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Subject: Stout’s Hardwood Borer
Location: Redwood City, CA
September 28, 2012 6:23 pm
We seem to have had an ’infestation’ of sorts for the past month. I don’t know how they are entering the office, but we are on the 2nd floor and there are quite a few trees outside. These guys fly around, are up on the carpeted walls, or in boxes. They bite each other’s legs off if kept in the same container.
Signature: -D

Stout’s Hardwood Borer

Hi D,
Perhaps you have some new construction or new furniture at your office and wood that was infested with Stout’s Hardwood Borer larvae was used as a raw material.  Your observation that they bite each others’ legs off might explain why this Stout’s Hardwood Borer from our archive and this individual that our editorial staff photographed are also missing legs.  It is possible that males battle with one another for dominance.

Stout’s Hardwood Borers

What's That Bug? does not endorse extermination

Subject: Bug to Human Detente
Location: Los Angeles, CA (Venice)
August 17, 2012 6:12 pm
hello experts. so clearly I know who I am, but the idiotic human who scooped me off his floor last night has nary a clue. after eyeballing me for what felt like ever (i have my pride) he placed me carefully in a glass with a bit of dirt, some blades of grass and a small drop of water (moron)… as if I am some common insect!! I tried to communicate with him but his telepathic abilities are far from advanced. I have included a few self-portraits along with his email in hopes that you can tell the misguided man who I am, a bit about me and where I should be released…. thank you in advance, Mystery.
Signature: Mystery, the Matte Black Wonder Bug

Stout’s Hardwood Borer

Dear Mystery, the Matte Black Wonder Bug,
Tell the “idiotic human” you are a Stout’s Hardwood Borer and (s)he may read about you in our archive.  You are only the second representative of your species on our website and the first example of a Stout’s Hardwood Borer was discovered by our staff on Temple Street downtown and brought back to the What’s That Bug? offices to be photographed.  Though the Stout’s Hardwood Borer,
Polycaon stoutii, is well represented on BugGuide, there is not much information except “Named after Dr. A.B. Stout, a friend of John LeConte who provided him with the first specimen.”

What's That Bug? does not endorse extermination

September 8, 2010
Today while walking to the film lab between Union Station and Temple Street, Daniel noticed this Stout’s Hardwood Borer on a telephone pole.  He brought it our Mt Washington offices to photograph it because it is a very underrepresented species on our website.  We got that common name from Charles Hogue’s Insects of the Los Angeles Basin, but BugGuide refers to it as the Black Polycaon and has very little information about it.  Hogue on the other hand writes extensively about the Stout’s Hardwood Borer.  Hogue writes that they “appear in the fall (September) in unlikely places, such as in the hallways and rooms of new buildings, in warehouses, and in homes.  Their occurrence is explained by their breeding habits.  The larvae are wood borers that feed within various hardwoods such as oak, California Laurel, alder, maple, and eucalyptus — construction oods that are often used in building boxes, shipping crates, storage racks, and the slats used behind scoustic ceiling tiles;  the larvae will also infest finished wood products such as cupboards, cabinets, and furniture.  The adult Stout’s beetles may emerge from these products after the construction is completed and even after the product has been finished. … There is no evidence that the species reinfests lumber or manufactured wood products once the adults have emerged from them.”  Daniel can’t help but wonder though if the telephone pole in downtown Los Angeles was a likely breeding ground for the species.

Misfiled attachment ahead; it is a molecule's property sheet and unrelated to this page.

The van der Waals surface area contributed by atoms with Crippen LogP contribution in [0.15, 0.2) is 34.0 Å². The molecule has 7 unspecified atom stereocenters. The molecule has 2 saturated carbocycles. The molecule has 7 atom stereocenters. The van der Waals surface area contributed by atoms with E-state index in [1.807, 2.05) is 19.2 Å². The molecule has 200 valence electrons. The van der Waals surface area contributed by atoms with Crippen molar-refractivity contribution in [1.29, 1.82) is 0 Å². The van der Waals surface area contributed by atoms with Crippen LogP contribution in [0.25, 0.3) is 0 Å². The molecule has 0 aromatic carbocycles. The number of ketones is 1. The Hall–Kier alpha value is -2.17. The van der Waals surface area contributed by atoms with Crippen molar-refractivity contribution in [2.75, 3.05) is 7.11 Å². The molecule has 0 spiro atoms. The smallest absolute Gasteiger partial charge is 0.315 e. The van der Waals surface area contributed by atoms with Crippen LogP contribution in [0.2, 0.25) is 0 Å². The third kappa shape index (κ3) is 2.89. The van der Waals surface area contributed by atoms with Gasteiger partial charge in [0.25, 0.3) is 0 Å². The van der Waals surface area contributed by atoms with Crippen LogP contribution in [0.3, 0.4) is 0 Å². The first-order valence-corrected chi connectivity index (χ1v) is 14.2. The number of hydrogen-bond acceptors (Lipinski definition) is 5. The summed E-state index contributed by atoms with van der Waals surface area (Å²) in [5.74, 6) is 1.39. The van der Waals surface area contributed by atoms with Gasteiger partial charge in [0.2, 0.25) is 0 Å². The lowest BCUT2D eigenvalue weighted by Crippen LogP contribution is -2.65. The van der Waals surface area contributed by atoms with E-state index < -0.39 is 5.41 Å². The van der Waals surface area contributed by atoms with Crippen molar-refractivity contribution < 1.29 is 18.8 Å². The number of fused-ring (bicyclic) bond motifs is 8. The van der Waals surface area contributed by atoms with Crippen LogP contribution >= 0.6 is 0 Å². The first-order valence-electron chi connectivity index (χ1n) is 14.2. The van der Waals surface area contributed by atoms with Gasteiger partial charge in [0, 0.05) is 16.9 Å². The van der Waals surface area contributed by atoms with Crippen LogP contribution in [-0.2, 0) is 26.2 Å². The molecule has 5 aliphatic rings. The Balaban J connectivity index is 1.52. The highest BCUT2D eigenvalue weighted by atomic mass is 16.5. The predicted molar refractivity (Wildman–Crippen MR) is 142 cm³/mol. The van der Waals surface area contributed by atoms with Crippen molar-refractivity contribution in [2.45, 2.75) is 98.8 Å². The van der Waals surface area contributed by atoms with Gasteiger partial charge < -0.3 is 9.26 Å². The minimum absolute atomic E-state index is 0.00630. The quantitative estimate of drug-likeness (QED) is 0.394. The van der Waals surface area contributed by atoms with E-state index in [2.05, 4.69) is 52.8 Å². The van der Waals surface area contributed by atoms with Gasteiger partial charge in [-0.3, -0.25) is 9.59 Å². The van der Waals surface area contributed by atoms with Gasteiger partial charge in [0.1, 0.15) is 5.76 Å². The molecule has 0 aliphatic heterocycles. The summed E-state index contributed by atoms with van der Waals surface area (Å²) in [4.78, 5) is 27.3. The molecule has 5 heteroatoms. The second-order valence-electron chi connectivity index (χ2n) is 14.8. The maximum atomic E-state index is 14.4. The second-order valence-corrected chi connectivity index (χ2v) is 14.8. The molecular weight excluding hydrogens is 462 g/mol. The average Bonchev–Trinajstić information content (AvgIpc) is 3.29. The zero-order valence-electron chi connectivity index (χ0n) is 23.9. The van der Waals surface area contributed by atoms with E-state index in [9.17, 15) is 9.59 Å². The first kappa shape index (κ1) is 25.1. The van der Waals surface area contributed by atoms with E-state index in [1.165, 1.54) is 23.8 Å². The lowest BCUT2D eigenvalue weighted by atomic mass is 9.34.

This specimen is missing its left rear leg.

What's That Bug? does not endorse extermination

Eating my nightstand
Dear Bugman, I built these nightstands a year ago. Clean clear pine case w/ madrone top(old worm holes in top). I awoke up one morning to fine a dime size mound covering 7mm hole. Two days cat and mouse, and I caught this little guy. Two days later, another mound. Ergates spiculatus? We are very fond of our matching nightstands. Please advise if you will. Thank you,
A C Pitt.

Dear A C Pitt,
Way too small for Ergates. This is Stout’s Hardwood Borer, Polycaon stouti. Adults frequently apper in homes because the larvae bore in a great variety of hardwoods including oak, maple, alder, eucalyptus and laurel. The larvae infest the wood and construction of the product and finishing the wood does not deter them from continuing to feed. Then the adults emerge often from furniture, cupboards and cabinets. I guess the old wormholes should have been an indication that there was an infestation.

What's That Bug? does not endorse extermination

What is this beetle?
This beetle was flying noisily around our kitchen last night in Ventura, CA. We caught it and put it in a jar. It fell asleep around 11:00PM. It was still quiet this morning when I took the pictures. I left it outside on the jar lid, and after a while it climbed out and hid under the lid.
Thanks
Dennis Strauss

Ed. Note: Shortly after writing to us, Dennis wrote back that he located his beetle in Hogue’s Insects of the Los Angeles Basin. He identified it as Stout’s Hardwood Borer, Polycaon stouti. The larvae are wood borers found in oak, maple and eucalyptus among other trees. Adults often emerge from wood used in construction.Here is part of Dennis’ second letter:

I’m guessing it came from one of the eucalyptus trees behind our backyard wall. We don’t have any wood furniture less than 10 years old, and our house was built in 1991, so I don’t think it hitched a ride into the house inside anything manufactured.
Dennis Strauss

What's That Bug? does not endorse extermination